The message Jesus preaches—the good news for the world—is that he, the Word of God, is sent to call sinners of every sort, not the self-righteous. Never did Jesus require orthodoxy or rigid obedience to laws—any laws—as a prerequisite for God’s attention. All that’s required is perseverance in trust of God. Try as we might, we can’t make ourselves perfect so that God will pay attention to us. We can’t buy our way into God’s love by being “good.” We can’t bribe our way into God’s love by doing “good deeds.” The more we try to be “good” to win God’s favor, the more we’re putting our faith in ourselves and in our own power, and not in God.

As always, Jesus has turned that common misunderstanding on its head. Jesus challenges us to let go of our determination to make it to heaven on our own steam, and instead let go, and trust that God already loves us. When we try to buy God’s love by our behavior, we lose it. Does that mean that neither our good deeds nor our sins matter in God’s eyes? On the contrary. Our response to God’s love must be to surrender to God’s will in gratitude. We can have full trust that, no matter how desperate things may seem, God’s “got” us. Christ’s resurrection has proved that even through the greatest apparent disaster of all—death—God’s still “got” us.

When it comes right down to it, there are only two choices in life: God’s will or my will. My will insists that I’m able to save myself. My will says that I can earn enough “grace” to buy myself a place in “heaven.” But God’s will says, simply, surrender and you will live. Surrender and trust like the Canaanite woman. It’s that simple. Sadly, it may be too simple for some people to grasp. They need to complicate it. They need to turn it into a set of instructions that say, “Unless you do A, B, and C, and avoid X, Y, and Z, God won’t love you.” Really? Even Saint Paul says in our second reading, “For the gifts and the call of God are irrevocable.”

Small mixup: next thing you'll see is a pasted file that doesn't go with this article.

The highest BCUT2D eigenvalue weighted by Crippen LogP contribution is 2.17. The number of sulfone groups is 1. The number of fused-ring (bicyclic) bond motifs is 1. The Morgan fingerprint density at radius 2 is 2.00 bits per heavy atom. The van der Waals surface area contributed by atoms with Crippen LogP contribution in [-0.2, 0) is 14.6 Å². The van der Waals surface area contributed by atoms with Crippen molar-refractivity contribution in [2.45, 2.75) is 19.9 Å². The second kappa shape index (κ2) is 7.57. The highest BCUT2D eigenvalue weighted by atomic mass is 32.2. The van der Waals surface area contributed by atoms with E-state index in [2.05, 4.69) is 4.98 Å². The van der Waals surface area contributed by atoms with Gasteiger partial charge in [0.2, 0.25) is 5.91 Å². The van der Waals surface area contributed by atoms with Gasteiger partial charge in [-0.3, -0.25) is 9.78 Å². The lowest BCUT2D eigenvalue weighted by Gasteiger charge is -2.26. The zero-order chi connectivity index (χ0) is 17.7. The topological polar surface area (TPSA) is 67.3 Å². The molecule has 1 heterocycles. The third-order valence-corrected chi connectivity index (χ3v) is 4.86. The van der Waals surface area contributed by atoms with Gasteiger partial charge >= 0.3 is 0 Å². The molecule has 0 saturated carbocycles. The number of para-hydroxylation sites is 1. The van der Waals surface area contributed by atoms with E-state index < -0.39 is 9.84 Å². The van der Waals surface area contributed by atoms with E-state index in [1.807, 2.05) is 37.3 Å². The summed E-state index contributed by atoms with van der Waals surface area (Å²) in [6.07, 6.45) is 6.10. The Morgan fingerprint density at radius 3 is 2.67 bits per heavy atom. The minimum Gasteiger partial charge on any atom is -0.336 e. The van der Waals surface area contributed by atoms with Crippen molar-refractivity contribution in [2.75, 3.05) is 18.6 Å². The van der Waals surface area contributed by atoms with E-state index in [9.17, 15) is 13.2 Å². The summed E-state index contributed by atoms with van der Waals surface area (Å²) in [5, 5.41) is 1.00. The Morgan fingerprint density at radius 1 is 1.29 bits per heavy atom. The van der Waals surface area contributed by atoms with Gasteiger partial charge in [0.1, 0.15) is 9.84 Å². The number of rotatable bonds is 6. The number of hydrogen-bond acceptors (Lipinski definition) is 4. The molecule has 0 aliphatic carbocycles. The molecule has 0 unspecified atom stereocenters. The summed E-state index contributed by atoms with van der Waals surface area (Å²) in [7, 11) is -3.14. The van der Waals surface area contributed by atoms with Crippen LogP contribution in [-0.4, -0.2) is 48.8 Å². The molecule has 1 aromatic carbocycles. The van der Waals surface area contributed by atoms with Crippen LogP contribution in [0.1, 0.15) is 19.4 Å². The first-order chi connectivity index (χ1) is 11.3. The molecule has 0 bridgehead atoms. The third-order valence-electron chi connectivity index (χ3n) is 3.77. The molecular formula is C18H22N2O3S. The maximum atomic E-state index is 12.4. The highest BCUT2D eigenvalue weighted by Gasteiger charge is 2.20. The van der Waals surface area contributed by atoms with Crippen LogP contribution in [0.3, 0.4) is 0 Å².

We, whose faith puts our trust entirely in God’s love, live fearlessly in his care. “What will separate us from the love of Christ? Will anguish, or distress, or persecution, or famine, or nakedness, or peril, or the sword?… No, in all these things we conquer overwhelmingly through him who loved us.” [Romans 8:35,37] As followers of Jesus, our decisions aren’t coerced by obedience but arise out of gratitude. We are loved unconditionally and so we cannot but love unconditionally in return. We are a thanksgiving people—a Eucharistic people. That’s why we’re here today…because we have to be. We are the beneficiaries of the unconditional love of God in Christ Jesus. In response, we have no other choice but to give thanks.